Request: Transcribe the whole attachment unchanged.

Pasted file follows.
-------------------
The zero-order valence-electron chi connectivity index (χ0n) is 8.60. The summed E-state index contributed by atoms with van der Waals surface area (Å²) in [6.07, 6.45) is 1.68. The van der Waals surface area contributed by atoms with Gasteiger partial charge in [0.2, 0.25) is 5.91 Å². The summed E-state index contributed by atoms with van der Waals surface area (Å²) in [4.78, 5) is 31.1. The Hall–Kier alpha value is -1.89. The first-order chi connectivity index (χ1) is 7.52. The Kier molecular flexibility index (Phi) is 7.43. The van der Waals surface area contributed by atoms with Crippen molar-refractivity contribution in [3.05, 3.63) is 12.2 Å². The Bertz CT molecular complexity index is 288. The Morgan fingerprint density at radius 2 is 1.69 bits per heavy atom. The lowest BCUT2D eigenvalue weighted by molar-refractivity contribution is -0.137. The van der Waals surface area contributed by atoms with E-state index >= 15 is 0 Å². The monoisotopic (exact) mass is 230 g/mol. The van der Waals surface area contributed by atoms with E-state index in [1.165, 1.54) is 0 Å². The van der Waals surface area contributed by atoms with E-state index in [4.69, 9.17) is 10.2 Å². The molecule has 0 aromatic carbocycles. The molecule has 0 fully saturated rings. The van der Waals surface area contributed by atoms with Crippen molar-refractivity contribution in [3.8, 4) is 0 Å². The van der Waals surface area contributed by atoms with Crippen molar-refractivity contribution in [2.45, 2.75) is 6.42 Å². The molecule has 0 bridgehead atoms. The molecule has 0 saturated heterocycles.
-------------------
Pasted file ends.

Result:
The zero-order valence-electron chi connectivity index (χ0n) is 8.60. The summed E-state index contributed by atoms with van der Waals surface area (Å²) in [6.07, 6.45) is 1.68. The van der Waals surface area contributed by atoms with Gasteiger partial charge in [0.2, 0.25) is 5.91 Å². The summed E-state index contributed by atoms with van der Waals surface area (Å²) in [4.78, 5) is 31.1. The Hall–Kier alpha value is -1.89. The first-order chi connectivity index (χ1) is 7.52. The Kier molecular flexibility index (Phi) is 7.43. The van der Waals surface area contributed by atoms with Crippen molar-refractivity contribution in [3.05, 3.63) is 12.2 Å². The Bertz CT molecular complexity index is 288. The Morgan fingerprint density at radius 2 is 1.69 bits per heavy atom. The lowest BCUT2D eigenvalue weighted by molar-refractivity contribution is -0.137. The van der Waals surface area contributed by atoms with E-state index >= 15 is 0 Å². The monoisotopic (exact) mass is 230 g/mol. The van der Waals surface area contributed by atoms with E-state index in [1.165, 1.54) is 0 Å². The van der Waals surface area contributed by atoms with E-state index in [4.69, 9.17) is 10.2 Å². The molecule has 0 aromatic carbocycles. The molecule has 0 fully saturated rings. The van der Waals surface area contributed by atoms with Crippen molar-refractivity contribution in [3.8, 4) is 0 Å². The van der Waals surface area contributed by atoms with Crippen molar-refractivity contribution in [2.45, 2.75) is 6.42 Å². The molecule has 0 bridgehead atoms. The molecule has 0 saturated heterocycles.